As he left, I wished I had thought of something to say to him. My dad would have bought him a drink. My mom would have fled, quickly, leaving the cart behind, complaining to the manager on her way out the door. I finished my shopping. On my way home I thought about it, feeling hurt and then feeling angry. What made him think I wanted his opinion?! A quote from a Wayne Dyer book I’d read returned to me: What other people think of me is none of my business. I repeated, Your opinion of me is none of my business. It helped me calm myself and I realized the stranger’s behavior violated a few of my values related to judging people and to manners. I began to think about boundaries.

As a single parent working full-time, attending college classes at night, I kept a roof over our heads. We had vacations every year and did a lot of weekend family activities. Neither perfect nor wealthy, I handled things well enough. I used your opinion of me is none of my business often until random folks quit offering their opinions to me. I introduced the word “No” into my vocabulary to reduce my stress. My lesson: know my values and boundaries ahead of time.

The second lesson in boundaries arrived when a friend’s breast cancer returned. She wanted to talk about death and dying. Her spouse, she said, refused to listen, and even after her doctor offered a grim prognosis and suggested she get her affairs in order, the doctor also encouraged her to stay positive through treatment. She remembered one night, before her first diagnosis, when our families got together to play board games and eat. I had quoted something I read about death and dying by Dr Bernie S Siegel. I regretted my enthusiasm about the book and I really did not want to talk with this woman who was near my age about dying. But she needed to talk, and my friend-boundary said Listen.

You would think that hanging out with someone who felt death hovered nearby might feel sad. Instead, it freed us both in many ways. She said it gave her blessed relief. For me, once death was on the table, no topic was off the table. The change in her amazed me. Some days she’d call me, too tired and sick to move, and I’d go visit and read to her from Love, Medicine and Miracles (her choice, not mine). When her spouse found out, he told me to never return. Still, she called and informed me I would not abandon her. How could I? Normally restrained, she disappeared at a street fair we attended together. I found her dancing under a tree as a mariachi group played nearby. She shouted in my direction, “I LOVE mariachi music!” I laughed. I didn’t know that! At another event I lost track of her when she followed a small Mardi Gras parade, gathering strings of beads and hooting at the musicians. The last weekend she phoned and told me she needed time outdoors and asked me to pick her up right away. A storm dumped buckets of rain as far as we could see, but she hopped in the car and we headed for a memorial to a fallen war chief. She talked about her parents (her white mom as the formidable one, her Apache dad as the kind and quiet one). We commanded the rain to stop (it did) so we could search for the warrior’s hidden grave (didn’t find it, of course, but a rainbow convinced us we might be close). She shared obnoxious observations like “You take on too much and expect too little from other people in your life.” I did not even consider telling her that her opinion was none of my business.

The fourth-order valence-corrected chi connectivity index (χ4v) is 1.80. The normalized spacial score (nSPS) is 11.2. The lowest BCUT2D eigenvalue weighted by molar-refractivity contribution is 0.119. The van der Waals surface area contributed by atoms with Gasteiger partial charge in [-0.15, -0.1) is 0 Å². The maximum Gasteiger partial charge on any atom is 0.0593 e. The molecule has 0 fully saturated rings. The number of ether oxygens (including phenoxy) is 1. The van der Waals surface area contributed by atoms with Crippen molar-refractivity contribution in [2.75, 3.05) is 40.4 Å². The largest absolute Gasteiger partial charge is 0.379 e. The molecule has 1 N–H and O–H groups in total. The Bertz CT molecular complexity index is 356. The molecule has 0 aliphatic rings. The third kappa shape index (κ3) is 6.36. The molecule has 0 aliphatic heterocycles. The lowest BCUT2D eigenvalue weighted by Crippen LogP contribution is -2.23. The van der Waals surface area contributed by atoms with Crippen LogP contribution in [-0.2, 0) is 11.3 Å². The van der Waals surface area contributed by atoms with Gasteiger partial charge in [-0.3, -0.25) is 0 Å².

At her funeral I had zero regrets. I’m crying right now, but I still celebrate that time together and our talks about life, magic, prayer, God, the human spirit, and death. I remain so thankful I didn’t let fear create a boundary.

That’s the thing about boundaries. They need to reflect our values and matter to us.

You have a right to set and hold boundaries around general expectations as well as some responsibility to be clear about them with others. By general expectations I mean things like requesting a significant other contact you if they’re running late, regarding raised voices (I grew up amid passionate arguments so I don’t mind raised voices, but some people find them very aggressive), sarcasm, personal insults, assisting with household or common-area work tasks (yes, please!), tipping (please don’t be cheap), violence (no, including threats), and any topic that matters to you.

Speaking of things that matter, a friend of mine has a 300-question guide he uses to size up potential relationships. While I laughed about it, I also applauded him for taking time to figure out if others’ values mesh with his. We all need to acknowledge our values, know what’s not flexible, and recognize changes as time passes. Lifelong learning is important to me. I love travel and learning other languages. My views of the “isms” (like Racism, Sexism, Ageism, Size-ism) aren’t very negotiable. Knowing what’s important to you should matter to others in your life. Politics. Money. Credit cards? Family. Social media time. Education? Reading. Religion and spirituality. Ambition? Fortune-tellers. Sports. Holidays?